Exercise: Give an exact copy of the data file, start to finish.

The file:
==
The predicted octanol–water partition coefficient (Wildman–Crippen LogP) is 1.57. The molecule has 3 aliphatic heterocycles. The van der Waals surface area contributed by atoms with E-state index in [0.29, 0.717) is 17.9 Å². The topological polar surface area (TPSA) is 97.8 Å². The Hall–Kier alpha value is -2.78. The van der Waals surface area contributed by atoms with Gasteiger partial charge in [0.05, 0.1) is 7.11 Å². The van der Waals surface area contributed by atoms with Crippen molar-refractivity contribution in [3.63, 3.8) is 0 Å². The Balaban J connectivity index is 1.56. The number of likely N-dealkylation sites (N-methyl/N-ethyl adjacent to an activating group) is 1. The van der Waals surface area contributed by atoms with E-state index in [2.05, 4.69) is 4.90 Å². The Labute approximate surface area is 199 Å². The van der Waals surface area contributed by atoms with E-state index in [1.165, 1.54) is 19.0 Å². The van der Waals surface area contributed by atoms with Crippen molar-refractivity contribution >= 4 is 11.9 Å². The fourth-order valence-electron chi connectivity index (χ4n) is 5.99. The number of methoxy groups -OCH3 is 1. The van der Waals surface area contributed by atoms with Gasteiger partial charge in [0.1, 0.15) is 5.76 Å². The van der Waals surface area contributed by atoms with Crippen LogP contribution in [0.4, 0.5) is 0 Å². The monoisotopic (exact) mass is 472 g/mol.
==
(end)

The predicted octanol–water partition coefficient (Wildman–Crippen LogP) is 1.57. The molecule has 3 aliphatic heterocycles. The van der Waals surface area contributed by atoms with E-state index in [0.29, 0.717) is 17.9 Å². The topological polar surface area (TPSA) is 97.8 Å². The Hall–Kier alpha value is -2.78. The van der Waals surface area contributed by atoms with Gasteiger partial charge in [0.05, 0.1) is 7.11 Å². The van der Waals surface area contributed by atoms with Crippen molar-refractivity contribution in [3.63, 3.8) is 0 Å². The Balaban J connectivity index is 1.56. The number of likely N-dealkylation sites (N-methyl/N-ethyl adjacent to an activating group) is 1. The van der Waals surface area contributed by atoms with E-state index in [2.05, 4.69) is 4.90 Å². The Labute approximate surface area is 199 Å². The van der Waals surface area contributed by atoms with E-state index in [1.165, 1.54) is 19.0 Å². The van der Waals surface area contributed by atoms with Crippen molar-refractivity contribution >= 4 is 11.9 Å². The fourth-order valence-electron chi connectivity index (χ4n) is 5.99. The number of methoxy groups -OCH3 is 1. The van der Waals surface area contributed by atoms with Gasteiger partial charge in [0.1, 0.15) is 5.76 Å². The van der Waals surface area contributed by atoms with Crippen LogP contribution in [0.4, 0.5) is 0 Å². The monoisotopic (exact) mass is 472 g/mol.